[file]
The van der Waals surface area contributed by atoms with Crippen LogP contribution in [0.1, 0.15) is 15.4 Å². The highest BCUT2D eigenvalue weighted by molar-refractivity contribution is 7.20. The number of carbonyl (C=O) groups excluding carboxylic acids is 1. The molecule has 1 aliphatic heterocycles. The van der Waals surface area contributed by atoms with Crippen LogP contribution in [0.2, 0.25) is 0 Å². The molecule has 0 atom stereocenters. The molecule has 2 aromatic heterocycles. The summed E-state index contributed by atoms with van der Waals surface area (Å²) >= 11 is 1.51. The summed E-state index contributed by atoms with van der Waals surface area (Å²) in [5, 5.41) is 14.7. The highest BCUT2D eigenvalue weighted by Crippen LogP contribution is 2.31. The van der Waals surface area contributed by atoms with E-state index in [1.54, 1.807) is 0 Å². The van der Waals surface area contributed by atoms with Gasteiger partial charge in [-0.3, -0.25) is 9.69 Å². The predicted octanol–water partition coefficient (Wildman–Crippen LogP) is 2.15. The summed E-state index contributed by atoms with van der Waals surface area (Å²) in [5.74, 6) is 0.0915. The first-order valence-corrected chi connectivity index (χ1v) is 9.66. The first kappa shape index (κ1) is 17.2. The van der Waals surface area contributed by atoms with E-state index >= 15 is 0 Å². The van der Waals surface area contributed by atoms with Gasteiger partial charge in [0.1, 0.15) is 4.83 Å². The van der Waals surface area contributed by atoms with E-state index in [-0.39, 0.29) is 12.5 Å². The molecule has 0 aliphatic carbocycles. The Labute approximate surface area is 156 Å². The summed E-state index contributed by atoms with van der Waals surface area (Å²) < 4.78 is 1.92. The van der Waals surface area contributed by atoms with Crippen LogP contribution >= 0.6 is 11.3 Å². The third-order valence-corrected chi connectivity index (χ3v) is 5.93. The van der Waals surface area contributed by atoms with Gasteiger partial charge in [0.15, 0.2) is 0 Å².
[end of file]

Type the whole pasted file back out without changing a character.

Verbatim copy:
The van der Waals surface area contributed by atoms with Crippen LogP contribution in [0.1, 0.15) is 15.4 Å². The highest BCUT2D eigenvalue weighted by molar-refractivity contribution is 7.20. The number of carbonyl (C=O) groups excluding carboxylic acids is 1. The molecule has 1 aliphatic heterocycles. The van der Waals surface area contributed by atoms with Crippen LogP contribution in [0.2, 0.25) is 0 Å². The molecule has 0 atom stereocenters. The molecule has 2 aromatic heterocycles. The summed E-state index contributed by atoms with van der Waals surface area (Å²) >= 11 is 1.51. The summed E-state index contributed by atoms with van der Waals surface area (Å²) in [5, 5.41) is 14.7. The highest BCUT2D eigenvalue weighted by Crippen LogP contribution is 2.31. The van der Waals surface area contributed by atoms with E-state index in [1.54, 1.807) is 0 Å². The van der Waals surface area contributed by atoms with Gasteiger partial charge in [-0.3, -0.25) is 9.69 Å². The predicted octanol–water partition coefficient (Wildman–Crippen LogP) is 2.15. The summed E-state index contributed by atoms with van der Waals surface area (Å²) in [5.74, 6) is 0.0915. The first-order valence-corrected chi connectivity index (χ1v) is 9.66. The first kappa shape index (κ1) is 17.2. The van der Waals surface area contributed by atoms with E-state index >= 15 is 0 Å². The van der Waals surface area contributed by atoms with Gasteiger partial charge in [0.1, 0.15) is 4.83 Å². The van der Waals surface area contributed by atoms with E-state index in [-0.39, 0.29) is 12.5 Å². The molecule has 0 aliphatic carbocycles. The Labute approximate surface area is 156 Å². The summed E-state index contributed by atoms with van der Waals surface area (Å²) < 4.78 is 1.92. The van der Waals surface area contributed by atoms with Crippen LogP contribution >= 0.6 is 11.3 Å². The third-order valence-corrected chi connectivity index (χ3v) is 5.93. The van der Waals surface area contributed by atoms with Gasteiger partial charge in [0.15, 0.2) is 0 Å².